So, i'd like to add a question into the mix. In a antec 900 case with all the fans replaced by noctua nf-s12's and the 200mm top fan on low. Would the two front intake, and one back exhaust, and the top 200mm fan create a negative, mostly balanced, or positive airflow situation?

    Given the answer to my first question, what direction should the optional side fan blow?

    Thirdly, the noctua's can be slowed down to 800rpm with the ULNA, is there a method you'd recommend i stack this to even things out, such as intake@800 and exhaust@1200 or vice versa. What negative airflow situation would most closely cover the exhaust of a galaxy psu?

    From the information i've gathered from this forum is that overall negative is better than positive, negative allows for maximum cooling when variables such as psu fans spin up and slow down, neutral is ideal but hard to attain due to extraneous uncontrolled fan spinning. Positive seems to be best for older, cooler running equipment where you dont want dust in the case and the temperature isnt a high concern.

    changed/added questions
  29. It seems Mpilch nailed it in his earlier posts.

    There are pros and cons to negative or positive, but with an open case it would seem best to neutralize the pressure in order to maximize flow.

    I have only ever seen a positive pressure case work efficiently if it was sealed. You can imagine that if you'd seal it properly then it's quite the engineering effort. Anyways, I apologize for not giving links to examples but I'm sure those interested are more than willing to google.

    Pros: Noiseless system while creating vacuum with cool air.

    Negative air pressure would seem to be the norm for people who care nothing for system noise or lots of swirling fans with extra wires.

    Either way, I'm quite lazy myself and shoot for the balanced approach.

    The best example I ever witnessed of a positive air flow case was something of a speaker box type enclosure added underneath a sealed case utilizing a 120mm fan for intake.
  30. "Negative air pressure would seem to be the norm for people who care nothing for system noise or lots of swirling fans with extra wires."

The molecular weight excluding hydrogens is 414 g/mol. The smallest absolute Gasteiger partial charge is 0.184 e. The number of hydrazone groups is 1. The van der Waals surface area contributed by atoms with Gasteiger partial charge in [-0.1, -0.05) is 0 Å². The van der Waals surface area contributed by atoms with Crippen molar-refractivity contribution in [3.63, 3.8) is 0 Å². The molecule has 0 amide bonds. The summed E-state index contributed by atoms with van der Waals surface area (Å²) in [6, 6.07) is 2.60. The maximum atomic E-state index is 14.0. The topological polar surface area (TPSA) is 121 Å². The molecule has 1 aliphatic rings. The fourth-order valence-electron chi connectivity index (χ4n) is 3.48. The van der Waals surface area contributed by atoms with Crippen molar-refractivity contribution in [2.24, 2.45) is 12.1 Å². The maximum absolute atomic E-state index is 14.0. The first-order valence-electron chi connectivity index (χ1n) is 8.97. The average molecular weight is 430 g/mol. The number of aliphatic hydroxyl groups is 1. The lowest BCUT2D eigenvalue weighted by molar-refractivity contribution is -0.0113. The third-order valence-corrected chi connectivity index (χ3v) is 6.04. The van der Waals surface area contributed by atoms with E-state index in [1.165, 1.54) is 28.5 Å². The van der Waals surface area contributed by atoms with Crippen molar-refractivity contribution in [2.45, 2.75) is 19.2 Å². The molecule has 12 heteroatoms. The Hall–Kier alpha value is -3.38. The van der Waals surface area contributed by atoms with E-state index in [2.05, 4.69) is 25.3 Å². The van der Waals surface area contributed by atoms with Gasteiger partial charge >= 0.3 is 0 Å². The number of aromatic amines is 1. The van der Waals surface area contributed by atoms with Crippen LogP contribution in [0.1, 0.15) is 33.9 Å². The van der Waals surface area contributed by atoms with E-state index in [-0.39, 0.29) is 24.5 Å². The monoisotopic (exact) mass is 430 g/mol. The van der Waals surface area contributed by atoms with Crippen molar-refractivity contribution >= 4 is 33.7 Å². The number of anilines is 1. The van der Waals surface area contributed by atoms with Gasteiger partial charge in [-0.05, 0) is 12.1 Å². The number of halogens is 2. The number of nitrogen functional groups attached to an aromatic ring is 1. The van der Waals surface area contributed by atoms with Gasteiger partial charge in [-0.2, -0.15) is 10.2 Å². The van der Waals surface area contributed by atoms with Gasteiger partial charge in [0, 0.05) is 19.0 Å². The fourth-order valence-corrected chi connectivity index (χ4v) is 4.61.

Certainly you aren't suggesting that negative pressure requires more fans, are you? Negative pressure requires only more exhaust than intake, in which case you can have negative pressure, drawing in cold air, with a single exhaust fan as long as you have no intake fans. Including the PSU and a single exhaust fan, you can have negative pressure with one intake fan blowing over the HDD as long as it has equal or less CFM as the exhaust fan (PSU would be also an exhaust, adding more exhaust than intake in this case).

    In fact, negative pressure requires absolutely zero additional fans than you will have by default since the PSU acts as an exhaust, although not recommended obviously, while positive pressure REQUIRES at least one intake fan to overpower the CFM of the PSU and possibly the video card (if you have that type of setup), which means you're looking for a louder, more powerful fan for the most minimal requirements in a positive-pressure system.

    And you'll have air pockets ;)
  31. I apologize...

    I didn't mean to mislead anybody. I was only referring to many of the poorly configured "gaming" rigs I've run into.

    I appreciate the clarification on my behalf. Sorry :/
  32. Overall pressure should be balanced though as long as fans are in the right positions. For example it doesn't make sense to exhaust at the bottom of the case and intake at the top no matter what pressure (=,-,+) you have, but cool air at the bottom and hot air out at the top makes the most sense. So to me balanced pressure with correct positioning should work the best.
  33. Quote:
    I still find dust buildup on the rear vents from air being sucked in from those vents.

    Interesting. Since I'm unable to determine the CFM on two of my exhaust fans, I'm guessing this may be the best way to tell if the case is running positive or negative. I don't have anything in the way of plain vents (I think), so I guess I can check around seams and drive bays to see if dust builds up. If it does, it's still running negative. If it doesn't, it's either positive or I do a good job of cleaning the house.